Multi-media campaign exposure effects on knowledge and use of condoms for STI and HIV/AIDS prevention in Uganda
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Author(s): Bessinger R, Katende C, Gupta N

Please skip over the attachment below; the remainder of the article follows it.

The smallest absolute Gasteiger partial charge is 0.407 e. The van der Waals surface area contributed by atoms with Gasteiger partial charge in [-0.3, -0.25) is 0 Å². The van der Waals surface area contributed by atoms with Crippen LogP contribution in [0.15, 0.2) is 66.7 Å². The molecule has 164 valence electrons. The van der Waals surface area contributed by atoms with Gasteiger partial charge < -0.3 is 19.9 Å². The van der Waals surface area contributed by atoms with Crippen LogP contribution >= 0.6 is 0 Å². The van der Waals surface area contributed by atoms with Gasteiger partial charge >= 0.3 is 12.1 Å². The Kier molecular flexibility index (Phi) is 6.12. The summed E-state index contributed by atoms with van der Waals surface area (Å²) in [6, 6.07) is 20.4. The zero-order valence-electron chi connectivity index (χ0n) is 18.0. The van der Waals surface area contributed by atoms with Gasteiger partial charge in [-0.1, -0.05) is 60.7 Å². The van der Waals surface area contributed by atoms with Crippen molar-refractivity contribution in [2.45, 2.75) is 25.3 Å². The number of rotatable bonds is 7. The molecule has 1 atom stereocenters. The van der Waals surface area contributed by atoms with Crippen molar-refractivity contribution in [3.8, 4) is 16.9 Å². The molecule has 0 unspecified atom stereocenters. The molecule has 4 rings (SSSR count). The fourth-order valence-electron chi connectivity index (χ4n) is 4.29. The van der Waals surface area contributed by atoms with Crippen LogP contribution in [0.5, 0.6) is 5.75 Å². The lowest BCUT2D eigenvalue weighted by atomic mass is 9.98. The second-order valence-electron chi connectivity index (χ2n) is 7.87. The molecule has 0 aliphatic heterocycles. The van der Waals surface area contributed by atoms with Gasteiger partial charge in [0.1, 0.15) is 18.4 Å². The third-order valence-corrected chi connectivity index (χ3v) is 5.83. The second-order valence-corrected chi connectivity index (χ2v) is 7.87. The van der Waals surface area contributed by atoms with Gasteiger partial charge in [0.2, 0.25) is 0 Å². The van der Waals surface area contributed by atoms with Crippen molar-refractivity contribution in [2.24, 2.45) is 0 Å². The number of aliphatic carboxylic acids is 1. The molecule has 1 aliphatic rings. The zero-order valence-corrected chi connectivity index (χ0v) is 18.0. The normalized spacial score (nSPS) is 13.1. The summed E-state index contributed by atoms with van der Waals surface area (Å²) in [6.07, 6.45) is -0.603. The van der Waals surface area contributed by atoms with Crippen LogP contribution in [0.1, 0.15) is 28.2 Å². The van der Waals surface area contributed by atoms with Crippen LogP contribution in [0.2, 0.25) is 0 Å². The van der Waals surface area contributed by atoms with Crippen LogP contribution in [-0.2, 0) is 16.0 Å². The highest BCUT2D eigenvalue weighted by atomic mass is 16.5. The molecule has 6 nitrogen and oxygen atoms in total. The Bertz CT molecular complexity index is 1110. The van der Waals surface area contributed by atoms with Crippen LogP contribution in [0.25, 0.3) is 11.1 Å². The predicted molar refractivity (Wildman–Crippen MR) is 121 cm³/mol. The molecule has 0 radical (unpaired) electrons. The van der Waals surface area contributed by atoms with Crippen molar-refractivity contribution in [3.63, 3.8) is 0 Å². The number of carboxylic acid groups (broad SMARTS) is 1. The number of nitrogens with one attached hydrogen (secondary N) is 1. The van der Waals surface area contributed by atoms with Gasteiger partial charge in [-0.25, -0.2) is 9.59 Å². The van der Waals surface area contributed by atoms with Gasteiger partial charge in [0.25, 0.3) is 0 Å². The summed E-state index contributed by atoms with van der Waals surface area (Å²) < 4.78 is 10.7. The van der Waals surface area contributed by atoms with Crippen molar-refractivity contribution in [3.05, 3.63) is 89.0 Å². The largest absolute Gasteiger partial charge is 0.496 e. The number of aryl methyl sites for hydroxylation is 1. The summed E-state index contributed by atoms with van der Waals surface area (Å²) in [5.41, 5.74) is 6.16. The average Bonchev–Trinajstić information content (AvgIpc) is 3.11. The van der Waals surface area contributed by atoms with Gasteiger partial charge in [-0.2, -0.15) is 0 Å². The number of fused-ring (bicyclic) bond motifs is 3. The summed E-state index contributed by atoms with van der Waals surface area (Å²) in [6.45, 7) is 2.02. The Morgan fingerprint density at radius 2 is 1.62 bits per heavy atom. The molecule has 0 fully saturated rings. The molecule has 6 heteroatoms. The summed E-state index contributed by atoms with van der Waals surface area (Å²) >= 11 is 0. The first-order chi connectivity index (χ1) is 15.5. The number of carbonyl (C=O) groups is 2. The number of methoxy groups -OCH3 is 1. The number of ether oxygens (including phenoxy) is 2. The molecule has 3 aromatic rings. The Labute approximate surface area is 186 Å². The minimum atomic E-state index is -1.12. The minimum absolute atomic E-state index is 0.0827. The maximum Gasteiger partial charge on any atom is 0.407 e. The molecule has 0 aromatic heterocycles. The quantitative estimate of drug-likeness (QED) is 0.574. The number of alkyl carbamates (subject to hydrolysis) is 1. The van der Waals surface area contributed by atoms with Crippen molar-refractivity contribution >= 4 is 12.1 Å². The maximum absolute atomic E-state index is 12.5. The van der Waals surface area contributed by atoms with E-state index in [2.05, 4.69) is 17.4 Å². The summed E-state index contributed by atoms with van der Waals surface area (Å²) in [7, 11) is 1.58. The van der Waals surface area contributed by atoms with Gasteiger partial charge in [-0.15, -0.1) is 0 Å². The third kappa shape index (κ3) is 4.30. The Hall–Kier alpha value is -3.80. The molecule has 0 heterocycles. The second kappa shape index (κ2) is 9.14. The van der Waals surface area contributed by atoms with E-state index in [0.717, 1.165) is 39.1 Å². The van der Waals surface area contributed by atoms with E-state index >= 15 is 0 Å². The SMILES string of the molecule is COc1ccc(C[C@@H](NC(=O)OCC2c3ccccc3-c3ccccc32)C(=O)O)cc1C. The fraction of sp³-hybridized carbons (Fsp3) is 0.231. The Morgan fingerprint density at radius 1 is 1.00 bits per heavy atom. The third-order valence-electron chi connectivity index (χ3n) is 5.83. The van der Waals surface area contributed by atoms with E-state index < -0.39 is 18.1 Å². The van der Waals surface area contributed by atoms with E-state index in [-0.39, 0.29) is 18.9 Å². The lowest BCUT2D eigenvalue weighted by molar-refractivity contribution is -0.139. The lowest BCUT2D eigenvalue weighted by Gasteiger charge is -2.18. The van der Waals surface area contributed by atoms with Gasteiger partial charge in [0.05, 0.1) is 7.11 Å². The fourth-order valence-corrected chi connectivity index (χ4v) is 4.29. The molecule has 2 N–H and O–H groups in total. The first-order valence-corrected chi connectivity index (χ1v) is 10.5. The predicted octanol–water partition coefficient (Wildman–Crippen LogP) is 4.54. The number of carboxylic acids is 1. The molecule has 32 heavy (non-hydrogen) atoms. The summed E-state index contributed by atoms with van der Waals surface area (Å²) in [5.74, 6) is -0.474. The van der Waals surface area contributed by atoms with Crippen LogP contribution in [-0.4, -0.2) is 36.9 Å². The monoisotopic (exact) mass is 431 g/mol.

This paper evaluated the influences of multi-media Behavior Change Communication campaigns on knowledge and use of condoms for prevention of HIV/AIDS and other sexually transmitted infections in target areas of Uganda. Data were drawn from the 1997 and 1999 Delivery of Improved Services for Health Evaluation Surveys, which collected information from representative samples of women and men of reproductive age in the districts served by the DISH project. Logistic regressions were used to assess the associations between BCC exposure and condom knowledge and use, controlling for individuals' background characteristics. While there was some evidence of bias of self-report, results indicated that exposure to BCC messages, especially via radio, was strongly associated with higher condom knowledge and use. A dose-response effect between the number of media channels and condom knowledge was observed. Certain gender differences were also found, with message content seemingly more important in terms of instilling safer sex practices.
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